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Chapter 11 Reform Commission Co-Chair Proposes Legislation for Viable Reorganization of Small and Medium-Sized Enterprises

Alexandria, Va. Robert J. Keach of Bernstein, Shur, Sawyer & Nelson, P. A. (Portland, Maine) and co-chair of ABI's Commission to Study the Reform of Chapter 11 today proposed legislation to provide a viable option for small and medium-sized enterprises (SMEs) looking to reorganize under the Bankruptcy Code. “Most financially troubled SMEs simply avoid chapter 11 altogether,” Keach said in written testimony today before the Senate Judiciary Subcommittee on Oversight, Agency Action, Federal Rights and Federal Courts. The proposed legislation in Keach’s testimony is based on the Commission’s proposed reforms to reinstate reorganization under the Bankruptcy Code as a viable option for SMEs. “The bill is not just a ‘small business’ bankruptcy bill for the tiniest firms; the proposed restructuring option would apply to approximately 90 percent of all business filers by number,” according to Keach’s testimony.

Key provisions of the proposed legislation include:

  • Removing unrealistic and artificial deadlines and allowing SMEs to work with the courts and their stakeholders to establish sensible restructuring timelines.
  • Reducing the amount, and limiting the kinds, of information that an SME debtor must provide when filing a chapter 11 case.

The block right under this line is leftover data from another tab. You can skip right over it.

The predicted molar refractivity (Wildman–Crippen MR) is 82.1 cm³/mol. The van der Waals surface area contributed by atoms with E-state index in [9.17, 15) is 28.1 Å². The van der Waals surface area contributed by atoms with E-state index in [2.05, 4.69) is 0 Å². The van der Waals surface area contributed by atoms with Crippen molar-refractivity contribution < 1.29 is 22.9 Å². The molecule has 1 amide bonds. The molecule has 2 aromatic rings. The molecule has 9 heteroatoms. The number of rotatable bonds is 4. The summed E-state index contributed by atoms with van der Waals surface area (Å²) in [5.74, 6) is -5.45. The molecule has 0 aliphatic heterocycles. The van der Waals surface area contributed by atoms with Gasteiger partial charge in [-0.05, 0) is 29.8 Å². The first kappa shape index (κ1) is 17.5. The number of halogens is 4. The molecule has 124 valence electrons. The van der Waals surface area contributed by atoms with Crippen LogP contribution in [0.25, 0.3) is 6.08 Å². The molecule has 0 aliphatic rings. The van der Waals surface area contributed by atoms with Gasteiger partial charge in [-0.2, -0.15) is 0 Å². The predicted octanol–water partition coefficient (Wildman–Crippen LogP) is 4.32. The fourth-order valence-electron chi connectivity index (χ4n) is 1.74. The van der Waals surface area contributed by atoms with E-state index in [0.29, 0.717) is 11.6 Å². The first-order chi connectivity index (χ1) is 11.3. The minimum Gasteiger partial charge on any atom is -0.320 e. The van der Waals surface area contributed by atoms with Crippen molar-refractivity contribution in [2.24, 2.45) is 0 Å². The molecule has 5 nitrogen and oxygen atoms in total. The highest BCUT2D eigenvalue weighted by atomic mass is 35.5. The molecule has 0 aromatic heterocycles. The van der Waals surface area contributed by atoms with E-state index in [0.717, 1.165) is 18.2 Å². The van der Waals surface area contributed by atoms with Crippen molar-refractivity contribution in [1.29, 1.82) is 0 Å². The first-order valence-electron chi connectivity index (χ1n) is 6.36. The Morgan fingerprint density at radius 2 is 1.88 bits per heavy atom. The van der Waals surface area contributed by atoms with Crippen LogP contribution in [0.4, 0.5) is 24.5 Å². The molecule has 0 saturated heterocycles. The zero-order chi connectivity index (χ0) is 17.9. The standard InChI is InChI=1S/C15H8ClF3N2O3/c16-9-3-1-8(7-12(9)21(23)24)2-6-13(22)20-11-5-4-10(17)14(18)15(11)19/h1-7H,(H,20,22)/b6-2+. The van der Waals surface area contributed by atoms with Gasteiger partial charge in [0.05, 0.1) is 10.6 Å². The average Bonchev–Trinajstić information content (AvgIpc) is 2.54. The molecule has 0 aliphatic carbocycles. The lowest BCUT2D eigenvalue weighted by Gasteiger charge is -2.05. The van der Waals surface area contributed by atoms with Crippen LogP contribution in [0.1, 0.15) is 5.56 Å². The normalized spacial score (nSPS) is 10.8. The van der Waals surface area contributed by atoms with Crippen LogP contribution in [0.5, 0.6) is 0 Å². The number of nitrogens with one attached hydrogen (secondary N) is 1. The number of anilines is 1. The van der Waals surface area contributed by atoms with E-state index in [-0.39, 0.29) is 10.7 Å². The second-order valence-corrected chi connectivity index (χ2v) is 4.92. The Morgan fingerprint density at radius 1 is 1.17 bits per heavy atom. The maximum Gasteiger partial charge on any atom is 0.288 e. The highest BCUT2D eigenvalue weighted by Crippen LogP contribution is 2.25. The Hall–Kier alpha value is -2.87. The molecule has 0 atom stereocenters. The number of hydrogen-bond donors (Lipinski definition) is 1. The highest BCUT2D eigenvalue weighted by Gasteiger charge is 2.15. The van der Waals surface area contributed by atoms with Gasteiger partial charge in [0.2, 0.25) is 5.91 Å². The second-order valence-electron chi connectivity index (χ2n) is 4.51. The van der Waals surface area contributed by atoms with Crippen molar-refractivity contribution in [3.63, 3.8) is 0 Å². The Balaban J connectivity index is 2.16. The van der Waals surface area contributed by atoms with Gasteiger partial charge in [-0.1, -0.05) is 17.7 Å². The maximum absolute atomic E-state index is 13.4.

• Reducing the reporting requirements imposed on SMEs.
  • Not requiring the U.S. Trustee to appoint a committee of unsecured creditors in an SME case, unless requested by a creditor or needed for other reasons.
  • Allowing an SME debtor or other stakeholder in a case to request the appointment of a professional with skills tailored to the particular problems facing that debtor.
  • Encouraging parties, and allowing the court, to reduce or control the costs of a chapter 11 case by streamlining the plan of reorganization process, providing clear rules for the SME debtor’s reorganization, and structuring fees in the case to fit the size and resources of the particular SME debtor.
  • Providing a plan of reorganization option (as a default if a deal is not reached) that allows an SME owner to maintain some ownership interest in the company while preserving the rights of secured creditors and that seeks to repay unsecured creditors in full within a specified period.


Click here to read Keach’s full testimony and the proposed legislation.

“Because of the jobs it will save, this is a jobs bill that is already paid for,” according to Keach’s testimony. “The courts are there, the system is there, and it costs no more to make it work effectively to save companies.”


ABI is the largest multi-disciplinary, nonpartisan organization dedicated to research and education on matters related to insolvency. ABI was founded in 1982 to provide Congress and the public with unbiased analysis of bankruptcy issues. The ABI membership includes nearly 12,000 attorneys, accountants, bankers, judges, professors, lenders, turnaround specialists and other bankruptcy professionals, providing a forum for the exchange of ideas and information. For additional information on ABI, visit For additional conference information, visit


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